The role of the marketer has changed significantly in the last few years. They now find themselves on the front line driving better customer and digital experiences, which is a mission-critical job for businesses looking to evolve their experience in the quest to become digital-first.

A better digital experience is now the ultimate goal for CMOs and digital marketers. But if we are going to successfully drive digital experience across our organization, we have to face the hard truth about where we are today.

Here are my five hard truths that CMOs and digital marketers need to face:

 

1) The C-Suite is just not that into you

It’s an inconvenient truth for many CMOs and digital marketing professionals, but the fact is, as confirmed by the Harvard Business Review, 80% of the C-Suite are unimpressed with your work.

In business terms, you can often be speaking completely different languages. What is the value of impressions or clicks to a business? Surely sales are the only thing that matter? C-Suites often don’t understand the resources or efforts necessary to deliver effective digital experiences, so they are naturally going to focus on metrics with simple, provable outcomes, at the expense of marketing.

 

2) Personalization is not one-size-fits-all

Everyone in marketing is aware that personalization is ‘the next big thing’ for customer experiences. Our research shows that 67% of us believe we’re already experts in the subject. But there’s more going on than some of us might realize.

There is no one-size-fits-all solution for any business. The idea behind personalization is it is unique. What works for one person/sector/business will not be suitable for another. Working out what works for you is a major challenge.

 

3) AI alone won’t save you

The rise of artificial intelligence will have a big impact on all aspects of society and marketing is no exception. Which is why 86% of us believe that AI and machine learning is essential to the future of marketing. But it’s not going to replace you or automatically make your customer experience better.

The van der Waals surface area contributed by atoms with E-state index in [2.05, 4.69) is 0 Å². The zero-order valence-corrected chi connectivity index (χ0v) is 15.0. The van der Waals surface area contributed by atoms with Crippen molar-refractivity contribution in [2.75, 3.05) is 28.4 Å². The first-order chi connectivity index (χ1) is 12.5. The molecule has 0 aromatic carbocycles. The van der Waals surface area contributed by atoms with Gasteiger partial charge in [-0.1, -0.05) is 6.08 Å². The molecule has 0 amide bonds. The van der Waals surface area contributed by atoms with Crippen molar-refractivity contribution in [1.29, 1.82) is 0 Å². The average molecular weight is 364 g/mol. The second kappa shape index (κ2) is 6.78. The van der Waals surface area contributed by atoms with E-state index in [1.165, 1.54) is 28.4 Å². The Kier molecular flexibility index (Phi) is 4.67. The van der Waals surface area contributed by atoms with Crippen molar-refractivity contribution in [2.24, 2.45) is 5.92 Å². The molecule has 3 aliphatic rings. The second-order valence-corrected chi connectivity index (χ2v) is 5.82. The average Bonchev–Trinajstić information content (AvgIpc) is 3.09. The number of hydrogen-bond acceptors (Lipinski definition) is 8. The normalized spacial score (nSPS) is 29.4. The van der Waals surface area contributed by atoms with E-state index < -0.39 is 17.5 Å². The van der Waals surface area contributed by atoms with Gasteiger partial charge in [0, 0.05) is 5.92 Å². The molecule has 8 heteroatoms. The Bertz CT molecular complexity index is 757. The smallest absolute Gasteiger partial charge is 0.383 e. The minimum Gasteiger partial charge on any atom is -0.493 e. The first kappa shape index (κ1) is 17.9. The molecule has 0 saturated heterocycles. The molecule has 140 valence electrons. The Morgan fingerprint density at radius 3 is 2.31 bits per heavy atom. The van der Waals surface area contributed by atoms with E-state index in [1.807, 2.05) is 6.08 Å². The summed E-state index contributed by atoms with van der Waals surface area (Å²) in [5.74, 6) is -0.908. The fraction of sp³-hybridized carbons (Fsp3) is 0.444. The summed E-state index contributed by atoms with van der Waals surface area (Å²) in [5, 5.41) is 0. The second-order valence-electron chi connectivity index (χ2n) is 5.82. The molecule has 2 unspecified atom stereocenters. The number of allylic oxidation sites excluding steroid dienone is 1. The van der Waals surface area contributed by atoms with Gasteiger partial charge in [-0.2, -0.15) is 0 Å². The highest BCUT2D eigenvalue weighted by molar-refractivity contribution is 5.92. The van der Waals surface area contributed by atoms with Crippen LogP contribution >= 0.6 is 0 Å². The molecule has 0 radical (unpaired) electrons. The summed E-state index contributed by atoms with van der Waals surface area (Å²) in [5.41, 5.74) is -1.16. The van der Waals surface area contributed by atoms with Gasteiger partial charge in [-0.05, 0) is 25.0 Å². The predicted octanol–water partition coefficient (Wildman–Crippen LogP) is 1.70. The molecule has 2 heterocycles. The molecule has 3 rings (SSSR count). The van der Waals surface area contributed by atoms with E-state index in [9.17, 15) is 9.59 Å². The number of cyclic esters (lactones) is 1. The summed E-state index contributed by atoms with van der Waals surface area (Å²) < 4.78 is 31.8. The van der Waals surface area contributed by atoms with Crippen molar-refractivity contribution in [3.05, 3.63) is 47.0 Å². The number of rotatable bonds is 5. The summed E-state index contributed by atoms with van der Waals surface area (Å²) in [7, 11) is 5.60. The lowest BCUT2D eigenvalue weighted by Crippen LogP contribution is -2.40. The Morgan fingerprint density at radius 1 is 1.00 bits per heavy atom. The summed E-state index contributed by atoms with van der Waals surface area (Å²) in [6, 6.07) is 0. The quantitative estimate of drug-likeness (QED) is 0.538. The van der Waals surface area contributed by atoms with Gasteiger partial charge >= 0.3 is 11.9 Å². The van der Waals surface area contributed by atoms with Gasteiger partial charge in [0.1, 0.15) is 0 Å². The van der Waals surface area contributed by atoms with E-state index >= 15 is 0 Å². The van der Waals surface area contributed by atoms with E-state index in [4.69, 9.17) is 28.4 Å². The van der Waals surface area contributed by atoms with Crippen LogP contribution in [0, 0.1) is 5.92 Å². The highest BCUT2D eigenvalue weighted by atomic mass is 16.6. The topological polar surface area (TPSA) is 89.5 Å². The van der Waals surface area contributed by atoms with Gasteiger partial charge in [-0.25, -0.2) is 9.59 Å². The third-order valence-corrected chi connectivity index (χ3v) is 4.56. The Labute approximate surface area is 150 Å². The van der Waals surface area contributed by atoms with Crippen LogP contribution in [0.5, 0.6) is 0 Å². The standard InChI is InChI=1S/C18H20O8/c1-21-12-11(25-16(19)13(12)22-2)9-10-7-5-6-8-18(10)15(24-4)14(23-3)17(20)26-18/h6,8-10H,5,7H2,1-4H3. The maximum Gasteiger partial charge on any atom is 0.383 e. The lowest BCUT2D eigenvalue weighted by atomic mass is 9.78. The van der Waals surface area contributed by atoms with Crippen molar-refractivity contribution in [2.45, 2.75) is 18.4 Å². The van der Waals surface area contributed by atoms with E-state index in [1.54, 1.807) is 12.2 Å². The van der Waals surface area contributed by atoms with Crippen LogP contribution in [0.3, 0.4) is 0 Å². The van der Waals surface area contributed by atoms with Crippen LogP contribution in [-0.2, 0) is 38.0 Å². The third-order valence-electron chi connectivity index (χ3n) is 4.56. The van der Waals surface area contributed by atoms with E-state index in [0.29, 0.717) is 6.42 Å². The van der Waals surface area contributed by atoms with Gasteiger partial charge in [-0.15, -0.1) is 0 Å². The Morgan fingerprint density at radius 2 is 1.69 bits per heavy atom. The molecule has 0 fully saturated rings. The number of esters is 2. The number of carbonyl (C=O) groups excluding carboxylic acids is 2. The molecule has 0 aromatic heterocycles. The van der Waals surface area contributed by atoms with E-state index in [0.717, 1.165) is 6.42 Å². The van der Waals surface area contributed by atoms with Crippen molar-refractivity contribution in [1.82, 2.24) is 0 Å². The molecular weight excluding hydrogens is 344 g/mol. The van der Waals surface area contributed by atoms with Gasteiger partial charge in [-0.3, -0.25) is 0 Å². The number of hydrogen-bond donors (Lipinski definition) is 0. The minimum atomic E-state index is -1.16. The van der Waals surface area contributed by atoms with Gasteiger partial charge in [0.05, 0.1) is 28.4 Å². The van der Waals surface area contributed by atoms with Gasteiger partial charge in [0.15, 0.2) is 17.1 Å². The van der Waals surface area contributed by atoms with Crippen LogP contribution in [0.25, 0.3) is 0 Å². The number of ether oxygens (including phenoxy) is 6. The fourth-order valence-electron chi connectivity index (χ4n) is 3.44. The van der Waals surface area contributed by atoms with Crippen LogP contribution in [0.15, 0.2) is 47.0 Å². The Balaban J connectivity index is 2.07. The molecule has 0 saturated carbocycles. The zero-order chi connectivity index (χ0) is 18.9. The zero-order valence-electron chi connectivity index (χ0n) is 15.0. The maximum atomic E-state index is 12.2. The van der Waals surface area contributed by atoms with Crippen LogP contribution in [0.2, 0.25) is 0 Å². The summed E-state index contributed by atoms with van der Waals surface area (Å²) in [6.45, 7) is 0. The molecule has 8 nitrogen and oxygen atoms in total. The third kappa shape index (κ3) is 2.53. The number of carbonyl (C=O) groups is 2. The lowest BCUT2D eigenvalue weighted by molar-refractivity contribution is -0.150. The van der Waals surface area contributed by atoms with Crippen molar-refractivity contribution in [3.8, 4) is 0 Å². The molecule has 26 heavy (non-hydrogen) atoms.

AI is just a tool, like your computer or notepad. There might be a time in the future where you couldn’t possibly imagine working without it, but it needs you a lot more than you need it. If you’re struggling to come up with new ideas, or convert plans into reality, AI won’t help you.

 

4) Your content crisis won’t solve itself

Content is king in marketing. But with so many different channels, sectors and individuals to target, you can’t create content fast enough, especially with a finite number of people and budget. I find that a lot of senior marketers believe they’re not keeping up with the demands, something our research reaffirmed, with 44% believing they can’t produce personalized content fast enough.

Finding a solution isn’t going to be easy. But it’s essential for getting the best from your marketing future.

 

5) Customer data is your kryptonite

Marketing collects vast amounts of data from customers, but often doesn’t fully utilize it. In fact, 72% of us want to do more with the data we have. We all have so much raw customer information just sitting there, but we either don’t trust it, or don’t realize the potential it has.

If your company is unable to effectively capture, combine and use data, while also keeping it safe from external threats, you’re potentially missing out on the key information you’ll need to make AI and personalization a success. Everything you need is already hidden within that data. It’s up to you to find it.

 

Modern marketing isn’t easy, but by approaching it with an open mind, while not getting hung up on what you feel you should be doing, it can be made a little bit easier.

To help you solve the challenges you face, our latest research ebook tackles the hard truths facing modern marketing.

Download it here to see how to face the future effectively.

 

Paige brings more than 20 years of experience in senior marketing roles crossing many areas of enterprise software, customer experience, and cloud computing. As Sitecore’s CMO, she combines product marketing expertise with an extensive background in communications and a passion for developing thought leadership programs that build awareness, differentiation, and demand.